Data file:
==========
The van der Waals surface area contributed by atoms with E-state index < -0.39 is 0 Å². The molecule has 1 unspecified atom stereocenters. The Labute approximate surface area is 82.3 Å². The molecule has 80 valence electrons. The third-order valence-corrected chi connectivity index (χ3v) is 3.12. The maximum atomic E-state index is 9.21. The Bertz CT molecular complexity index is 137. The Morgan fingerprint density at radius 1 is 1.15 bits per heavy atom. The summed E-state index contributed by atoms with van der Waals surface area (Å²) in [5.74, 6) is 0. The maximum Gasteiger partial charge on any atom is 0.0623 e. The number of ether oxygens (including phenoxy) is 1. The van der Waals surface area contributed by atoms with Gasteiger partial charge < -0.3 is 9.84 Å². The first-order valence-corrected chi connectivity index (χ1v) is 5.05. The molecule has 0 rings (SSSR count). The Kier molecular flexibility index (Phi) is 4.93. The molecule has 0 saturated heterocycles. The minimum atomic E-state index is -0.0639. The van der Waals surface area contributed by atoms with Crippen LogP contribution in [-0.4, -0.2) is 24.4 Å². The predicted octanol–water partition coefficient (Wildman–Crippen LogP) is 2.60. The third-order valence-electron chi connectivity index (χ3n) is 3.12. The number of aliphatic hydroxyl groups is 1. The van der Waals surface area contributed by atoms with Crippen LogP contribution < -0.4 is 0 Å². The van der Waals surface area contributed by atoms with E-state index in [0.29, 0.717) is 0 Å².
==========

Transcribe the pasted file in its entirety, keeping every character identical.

The van der Waals surface area contributed by atoms with E-state index < -0.39 is 0 Å². The molecule has 1 unspecified atom stereocenters. The Labute approximate surface area is 82.3 Å². The molecule has 80 valence electrons. The third-order valence-corrected chi connectivity index (χ3v) is 3.12. The maximum atomic E-state index is 9.21. The Bertz CT molecular complexity index is 137. The Morgan fingerprint density at radius 1 is 1.15 bits per heavy atom. The summed E-state index contributed by atoms with van der Waals surface area (Å²) in [5.74, 6) is 0. The maximum Gasteiger partial charge on any atom is 0.0623 e. The number of ether oxygens (including phenoxy) is 1. The van der Waals surface area contributed by atoms with Gasteiger partial charge < -0.3 is 9.84 Å². The first-order valence-corrected chi connectivity index (χ1v) is 5.05. The molecule has 0 rings (SSSR count). The Kier molecular flexibility index (Phi) is 4.93. The molecule has 0 saturated heterocycles. The minimum atomic E-state index is -0.0639. The van der Waals surface area contributed by atoms with Crippen LogP contribution in [-0.4, -0.2) is 24.4 Å². The predicted octanol–water partition coefficient (Wildman–Crippen LogP) is 2.60. The third-order valence-electron chi connectivity index (χ3n) is 3.12. The number of aliphatic hydroxyl groups is 1. The van der Waals surface area contributed by atoms with Crippen LogP contribution < -0.4 is 0 Å². The van der Waals surface area contributed by atoms with E-state index in [0.29, 0.717) is 0 Å².